Eye witness accounts will be more reliable than human remains in the case of trying to determine whether Carthaginians really sacrificed children, particularly for something that occurred so long ago in the historical record. That doesn't mean that eye witness accounts are the only kind of evidence, or can never be wrong, it's just a recognition of the fact that testimony gives us more specific and more reliable information than trying to interpret 2,000 year old bones in a hole in the desert. When physical evidence matches eye witness testimony it gives that testimony more credibility, but if you dig up Carthage and you can't find pits full of baby bones that means either the eye witness was not reliable, or that no physical evidence survived the passage of time, or evidence survived the passage of time and you haven't found it yet.

The Claim of "the holocaust" is that the Germans uniquely set out to kill every jew in Europe, did so on an industrialized scale and with an efficiency never seen before in human, history, and that it is in a category of horror beyond any other genocide to ever exist including the Great Leap forward, Hoomodor, the Killing Fields of Cambodia, and CERTAINLY worse than the Soviet mass killing and expulsion of the German Diaspora post 1945.

The claim of the holocaust is that the Germans acted in a systematic fashion to kill millions of non-combatants, primarily Jews, during WWII. It is certainly not the claim that this is the worst thing that any society has ever done. I believe the standard holocaust "narrative" completely, but I would consider the Great Leap Forward, Holodomor, Killing Fields, the soviet Great Purge, just about everything Japan did to China, the Great Terror of the French revolution, the War in the Vendee, and a great many other historical events equal in kind to the holocaust, with a few greater in degree.

And the testimony of Eisenhower, in his autobiographies and public speaking, and the testimony of the US Army investigations into the camps, and the testimony of thousands of survivors, all seems to point to the fact that Germany killed millions of non-combatants, mostly Jews, on purpose. Primarily through starvation or being shot, but they also definitely killed people in gas chambers as well.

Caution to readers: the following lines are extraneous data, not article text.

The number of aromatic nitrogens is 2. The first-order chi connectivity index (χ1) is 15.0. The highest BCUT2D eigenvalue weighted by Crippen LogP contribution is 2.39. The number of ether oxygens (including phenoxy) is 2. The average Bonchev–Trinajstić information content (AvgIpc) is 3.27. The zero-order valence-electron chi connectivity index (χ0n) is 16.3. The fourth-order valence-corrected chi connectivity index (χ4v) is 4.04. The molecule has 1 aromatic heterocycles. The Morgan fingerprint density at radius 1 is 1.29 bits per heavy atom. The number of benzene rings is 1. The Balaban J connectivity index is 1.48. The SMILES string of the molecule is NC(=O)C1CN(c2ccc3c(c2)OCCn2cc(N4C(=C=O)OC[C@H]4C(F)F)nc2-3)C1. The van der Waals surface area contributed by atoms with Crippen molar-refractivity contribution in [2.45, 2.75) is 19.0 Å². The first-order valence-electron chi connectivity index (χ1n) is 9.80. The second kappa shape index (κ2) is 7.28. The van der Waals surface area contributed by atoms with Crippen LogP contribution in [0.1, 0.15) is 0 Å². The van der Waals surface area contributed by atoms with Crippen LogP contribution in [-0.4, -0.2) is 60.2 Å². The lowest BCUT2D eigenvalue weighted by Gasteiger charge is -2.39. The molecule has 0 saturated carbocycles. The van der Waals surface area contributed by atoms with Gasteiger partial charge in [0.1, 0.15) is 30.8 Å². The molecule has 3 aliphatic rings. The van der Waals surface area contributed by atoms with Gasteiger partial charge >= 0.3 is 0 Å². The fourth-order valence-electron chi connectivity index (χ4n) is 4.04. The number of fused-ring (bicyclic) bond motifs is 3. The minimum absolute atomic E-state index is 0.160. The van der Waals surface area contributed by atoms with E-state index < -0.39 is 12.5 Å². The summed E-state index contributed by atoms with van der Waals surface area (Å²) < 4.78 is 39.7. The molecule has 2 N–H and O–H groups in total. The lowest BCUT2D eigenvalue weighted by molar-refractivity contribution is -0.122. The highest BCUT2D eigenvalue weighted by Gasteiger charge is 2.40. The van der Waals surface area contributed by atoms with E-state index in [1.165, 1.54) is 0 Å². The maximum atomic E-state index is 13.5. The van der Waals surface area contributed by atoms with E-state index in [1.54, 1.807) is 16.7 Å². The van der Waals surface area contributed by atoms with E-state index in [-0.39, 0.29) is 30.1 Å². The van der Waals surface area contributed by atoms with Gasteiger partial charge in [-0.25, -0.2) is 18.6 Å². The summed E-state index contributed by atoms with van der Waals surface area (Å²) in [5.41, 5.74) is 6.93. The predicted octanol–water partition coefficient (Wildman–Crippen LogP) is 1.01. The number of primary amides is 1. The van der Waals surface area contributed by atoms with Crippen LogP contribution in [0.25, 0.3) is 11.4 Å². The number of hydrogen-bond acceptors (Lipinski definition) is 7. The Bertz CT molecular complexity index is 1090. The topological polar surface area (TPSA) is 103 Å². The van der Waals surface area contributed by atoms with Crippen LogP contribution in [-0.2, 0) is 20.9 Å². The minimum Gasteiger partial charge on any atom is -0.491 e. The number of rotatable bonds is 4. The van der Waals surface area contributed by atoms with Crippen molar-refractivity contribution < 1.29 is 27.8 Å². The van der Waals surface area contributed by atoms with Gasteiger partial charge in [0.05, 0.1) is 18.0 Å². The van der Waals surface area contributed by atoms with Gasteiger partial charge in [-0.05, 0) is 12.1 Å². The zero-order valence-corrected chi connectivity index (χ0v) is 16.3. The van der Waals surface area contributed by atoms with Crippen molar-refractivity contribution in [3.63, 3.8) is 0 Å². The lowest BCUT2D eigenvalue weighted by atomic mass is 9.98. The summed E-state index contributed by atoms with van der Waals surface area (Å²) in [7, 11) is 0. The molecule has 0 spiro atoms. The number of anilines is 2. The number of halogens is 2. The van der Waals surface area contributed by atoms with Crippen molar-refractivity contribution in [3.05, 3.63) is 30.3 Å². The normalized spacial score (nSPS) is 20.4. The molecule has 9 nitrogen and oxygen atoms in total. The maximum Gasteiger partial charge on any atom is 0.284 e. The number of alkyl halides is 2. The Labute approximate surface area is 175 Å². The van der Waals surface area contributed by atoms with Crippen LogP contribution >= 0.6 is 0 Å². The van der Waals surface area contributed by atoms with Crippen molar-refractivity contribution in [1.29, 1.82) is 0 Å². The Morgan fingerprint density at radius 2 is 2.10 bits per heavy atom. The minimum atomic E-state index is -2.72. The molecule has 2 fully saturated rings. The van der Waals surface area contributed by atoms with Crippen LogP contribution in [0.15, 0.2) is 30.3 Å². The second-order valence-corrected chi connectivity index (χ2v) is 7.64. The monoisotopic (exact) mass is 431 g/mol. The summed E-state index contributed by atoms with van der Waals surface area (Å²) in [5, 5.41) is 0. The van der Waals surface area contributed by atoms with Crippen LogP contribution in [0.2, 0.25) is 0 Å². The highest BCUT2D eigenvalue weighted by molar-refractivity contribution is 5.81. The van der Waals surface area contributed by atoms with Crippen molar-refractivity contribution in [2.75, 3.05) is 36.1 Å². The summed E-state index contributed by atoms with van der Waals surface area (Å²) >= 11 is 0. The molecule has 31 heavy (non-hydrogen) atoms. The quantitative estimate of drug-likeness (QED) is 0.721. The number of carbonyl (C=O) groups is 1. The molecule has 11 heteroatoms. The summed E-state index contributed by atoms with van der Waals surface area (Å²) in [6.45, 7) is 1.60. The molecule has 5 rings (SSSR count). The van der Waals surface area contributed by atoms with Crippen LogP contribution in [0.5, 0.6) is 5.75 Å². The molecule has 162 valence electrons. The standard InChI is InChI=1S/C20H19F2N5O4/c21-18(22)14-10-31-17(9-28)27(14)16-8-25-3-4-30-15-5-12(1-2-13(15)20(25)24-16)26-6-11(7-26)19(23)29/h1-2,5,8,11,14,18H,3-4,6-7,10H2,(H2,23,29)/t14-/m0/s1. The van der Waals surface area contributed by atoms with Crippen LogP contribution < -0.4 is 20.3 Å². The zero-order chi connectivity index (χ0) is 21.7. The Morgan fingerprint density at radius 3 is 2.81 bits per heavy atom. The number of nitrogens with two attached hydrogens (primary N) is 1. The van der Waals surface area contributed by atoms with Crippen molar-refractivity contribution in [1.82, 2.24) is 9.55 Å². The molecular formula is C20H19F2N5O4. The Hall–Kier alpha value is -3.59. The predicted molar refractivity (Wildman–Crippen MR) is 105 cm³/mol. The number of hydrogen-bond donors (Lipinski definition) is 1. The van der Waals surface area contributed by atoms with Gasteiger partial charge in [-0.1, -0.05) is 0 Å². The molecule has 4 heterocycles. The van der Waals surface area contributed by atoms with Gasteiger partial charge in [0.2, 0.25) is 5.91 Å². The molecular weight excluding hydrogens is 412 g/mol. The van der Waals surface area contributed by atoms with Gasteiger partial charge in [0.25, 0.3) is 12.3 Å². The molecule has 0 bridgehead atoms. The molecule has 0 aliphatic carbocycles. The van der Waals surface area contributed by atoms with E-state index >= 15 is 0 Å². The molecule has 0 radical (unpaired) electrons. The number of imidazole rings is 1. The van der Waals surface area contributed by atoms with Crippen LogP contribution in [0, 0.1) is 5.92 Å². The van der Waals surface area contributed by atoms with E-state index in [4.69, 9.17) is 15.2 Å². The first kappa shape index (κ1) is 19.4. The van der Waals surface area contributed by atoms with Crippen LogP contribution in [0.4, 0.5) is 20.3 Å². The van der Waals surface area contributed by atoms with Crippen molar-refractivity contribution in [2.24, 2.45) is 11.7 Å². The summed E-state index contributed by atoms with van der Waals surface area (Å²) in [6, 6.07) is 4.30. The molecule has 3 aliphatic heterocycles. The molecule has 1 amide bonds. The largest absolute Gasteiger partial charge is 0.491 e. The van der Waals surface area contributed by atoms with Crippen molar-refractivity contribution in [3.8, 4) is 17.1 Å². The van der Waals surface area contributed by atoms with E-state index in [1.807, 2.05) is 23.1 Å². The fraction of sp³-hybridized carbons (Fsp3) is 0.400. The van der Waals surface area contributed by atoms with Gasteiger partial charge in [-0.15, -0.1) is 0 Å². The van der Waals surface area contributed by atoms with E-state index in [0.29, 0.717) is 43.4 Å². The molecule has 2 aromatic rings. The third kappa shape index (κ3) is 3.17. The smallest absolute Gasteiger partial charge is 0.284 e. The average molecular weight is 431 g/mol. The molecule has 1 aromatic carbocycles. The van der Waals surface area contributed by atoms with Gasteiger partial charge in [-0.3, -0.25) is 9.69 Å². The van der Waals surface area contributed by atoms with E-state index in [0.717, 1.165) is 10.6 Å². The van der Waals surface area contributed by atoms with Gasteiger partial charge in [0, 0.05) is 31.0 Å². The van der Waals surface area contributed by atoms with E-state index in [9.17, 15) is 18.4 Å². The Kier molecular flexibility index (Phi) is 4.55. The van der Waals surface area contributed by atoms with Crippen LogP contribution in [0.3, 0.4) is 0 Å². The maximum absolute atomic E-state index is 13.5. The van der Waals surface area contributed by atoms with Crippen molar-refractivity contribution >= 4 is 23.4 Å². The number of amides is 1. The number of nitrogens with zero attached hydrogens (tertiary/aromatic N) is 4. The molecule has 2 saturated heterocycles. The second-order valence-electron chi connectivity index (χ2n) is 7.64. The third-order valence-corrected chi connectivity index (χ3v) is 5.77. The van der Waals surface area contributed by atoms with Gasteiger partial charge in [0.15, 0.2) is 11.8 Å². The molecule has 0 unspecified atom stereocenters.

They certainly do not portray the camps as workcamps for enemy aliens. Eisenhower portrays them as "horror camps" where Germans showed "brutality and ruthless disregard of every shred of decency" and whose residents experienced "conditions of indescribable horror". At no point does he blame the conditions in the camps or the starvation of the camp inmates as being the result of collapse, or a loss of life support function during the onslaught of war. Find me the quote where he refers to them as standard work camps, or puts the blame on a lack of supplies rather than the Nazi "bestiality".

I disagree. While you have to take the potential biases or other points of unreliability into account when dealing with eyewitness testimony, they are still more reliable for a historian than most other forms of evidence. All evidence has to be interpreted properly, whether it's eyewitness testimony or a pile of bones in the desert. Bones, for instance, can tell us many useful things: some of the injuries this human may have undergone, and whether they had a chance to heal or not, carbon dating information on provenance, gender, level of bone health, etc. If the historical question you are trying to answer is "How did Richard III die" then access to his bones may be very helpful indeed. But if the question is "What wars did Richard III wage, and against who, and why?" then written accounts will tell you far more, and far more reliably, then digging up bones will.